Learning to love brussels sprouts this winter

by sophie on March 14, 2008 · 34 comments

Post image for Learning to love brussels sprouts this winter

Nobody is more surprised than me by my current emotion (well OK, maybe my Mum will be a bit more surprised than I am if she’s reading this).  I’m upset because …. march is the end of the brussels sprout season!

Sprouts are a fabulous winter source of vitamin C and being so readily available locally meant that this winter just seemed like the time to put previous prejudice aside and give them another try.  I’ve always hated brussels sprouts, but a couple of factors have won me round.  First and foremost, sprouts are just tastier than they used to be – growers have been working hard to come up with sweeter tasting varieties (if you don’t believe me, well then that’s all the more reason to give them another try).  Secondly, the blogosphere has sprouted some amazing recipes over the last couple of winters. If you look closely at the recipes they all have one quality in common; the sprouts are at no time be cooked using water. Therein lies the top tip – if you want to learn to love sprouts in all their glory then you need to start by steering well clear of anything boiled or microwaved.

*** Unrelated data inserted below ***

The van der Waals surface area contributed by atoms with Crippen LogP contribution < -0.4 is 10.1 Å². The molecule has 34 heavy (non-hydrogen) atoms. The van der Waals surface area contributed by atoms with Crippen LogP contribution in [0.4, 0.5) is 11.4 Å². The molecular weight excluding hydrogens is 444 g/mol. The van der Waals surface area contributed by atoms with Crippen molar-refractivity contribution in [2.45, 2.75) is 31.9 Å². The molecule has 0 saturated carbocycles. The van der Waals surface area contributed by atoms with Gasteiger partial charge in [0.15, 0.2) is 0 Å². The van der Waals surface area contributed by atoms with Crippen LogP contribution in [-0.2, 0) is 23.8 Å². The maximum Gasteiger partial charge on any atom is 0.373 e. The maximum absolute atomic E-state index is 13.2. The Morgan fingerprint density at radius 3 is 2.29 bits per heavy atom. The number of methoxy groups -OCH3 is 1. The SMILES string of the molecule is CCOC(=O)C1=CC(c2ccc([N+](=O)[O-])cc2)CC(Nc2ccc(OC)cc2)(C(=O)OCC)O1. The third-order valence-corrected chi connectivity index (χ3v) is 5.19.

Heidi’s golden crusted spouts recipe dusted with cheese was the deal clincher for me, after which I have progressed swiftly through cheesy pasta sauces and on to virtually undisguised sprouts in healthy stir fries.  Still to come is the ultimate pinnacle of sprout acceptance, the raw sprout (roll on the first frost of winter 2008).
How I learned to love sprouts
Five recipes to make you love brussels sprouts
Start with Heidi’s golden crusted sprouts and work your way through.  Not a recipe but useful for those who have been willfully avoiding sprouts is Vegan Yum Yum’s article on How to Buy and Prep Brussels Sprouts


My contribution to the sprout lexicon is testament to my new found love of the little chaps; so enamoured have I become that my standby lunch over the winter has been a stir fry of shredded fresh sprouts with chilli, ginger and egg.  Provided that you cook a little extra rice the evening before this dish can be on the table in 10 minutes.

Brussels sprout stiry fry with egg,chilli, ginger and garlicThis recipe is my entry for weekend herb blogging, hosted this week by Kel from Green Olive Tree

Recipe for Brussels sprout stir fry with egg, chilli, ginger and garlic

Add some tofu, quorn, chicken or prawns for a more substantial meal. Easily vegan without the egg.

Serves 1, more as a side dish

A big handful brussels sprouts, trimmed and sliced

Two thirds of a cup of brown rice, cooked and cooled

1 clove garlic, peeled and finely chopped

1 red chilli, finely chopped

A knob of ginger, peeled and finely chopped

2 tsp olive oil or rapeseed oil (vegetable oil)